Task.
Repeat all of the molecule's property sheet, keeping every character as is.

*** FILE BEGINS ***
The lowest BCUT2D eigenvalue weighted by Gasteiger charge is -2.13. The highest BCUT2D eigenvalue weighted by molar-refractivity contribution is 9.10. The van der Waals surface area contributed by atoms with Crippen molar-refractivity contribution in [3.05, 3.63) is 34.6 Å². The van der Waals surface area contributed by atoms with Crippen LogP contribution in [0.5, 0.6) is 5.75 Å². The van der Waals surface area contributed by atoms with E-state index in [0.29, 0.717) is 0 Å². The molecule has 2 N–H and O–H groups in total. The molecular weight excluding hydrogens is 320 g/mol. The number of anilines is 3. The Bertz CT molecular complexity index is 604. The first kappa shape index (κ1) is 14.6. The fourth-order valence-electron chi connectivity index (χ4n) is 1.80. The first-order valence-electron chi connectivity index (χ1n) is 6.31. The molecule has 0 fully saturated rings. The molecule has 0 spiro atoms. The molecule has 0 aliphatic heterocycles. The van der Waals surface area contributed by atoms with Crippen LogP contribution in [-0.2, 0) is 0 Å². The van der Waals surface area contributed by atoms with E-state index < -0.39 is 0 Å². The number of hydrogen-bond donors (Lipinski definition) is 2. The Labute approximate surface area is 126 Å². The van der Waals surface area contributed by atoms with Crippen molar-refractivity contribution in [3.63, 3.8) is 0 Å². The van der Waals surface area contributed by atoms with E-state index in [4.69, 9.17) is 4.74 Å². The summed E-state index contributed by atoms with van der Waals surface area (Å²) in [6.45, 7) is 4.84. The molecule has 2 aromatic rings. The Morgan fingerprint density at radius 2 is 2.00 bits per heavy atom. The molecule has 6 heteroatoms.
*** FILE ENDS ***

The lowest BCUT2D eigenvalue weighted by Gasteiger charge is -2.13. The highest BCUT2D eigenvalue weighted by molar-refractivity contribution is 9.10. The van der Waals surface area contributed by atoms with Crippen molar-refractivity contribution in [3.05, 3.63) is 34.6 Å². The van der Waals surface area contributed by atoms with Crippen LogP contribution in [0.5, 0.6) is 5.75 Å². The van der Waals surface area contributed by atoms with E-state index in [0.29, 0.717) is 0 Å². The molecule has 2 N–H and O–H groups in total. The molecular weight excluding hydrogens is 320 g/mol. The number of anilines is 3. The Bertz CT molecular complexity index is 604. The first kappa shape index (κ1) is 14.6. The fourth-order valence-electron chi connectivity index (χ4n) is 1.80. The first-order valence-electron chi connectivity index (χ1n) is 6.31. The molecule has 0 fully saturated rings. The molecule has 0 spiro atoms. The molecule has 0 aliphatic heterocycles. The van der Waals surface area contributed by atoms with Crippen LogP contribution in [-0.2, 0) is 0 Å². The van der Waals surface area contributed by atoms with E-state index < -0.39 is 0 Å². The number of hydrogen-bond donors (Lipinski definition) is 2. The Labute approximate surface area is 126 Å². The van der Waals surface area contributed by atoms with Crippen molar-refractivity contribution in [3.63, 3.8) is 0 Å². The van der Waals surface area contributed by atoms with E-state index in [4.69, 9.17) is 4.74 Å². The summed E-state index contributed by atoms with van der Waals surface area (Å²) in [6.45, 7) is 4.84. The molecule has 2 aromatic rings. The Morgan fingerprint density at radius 2 is 2.00 bits per heavy atom. The molecule has 6 heteroatoms.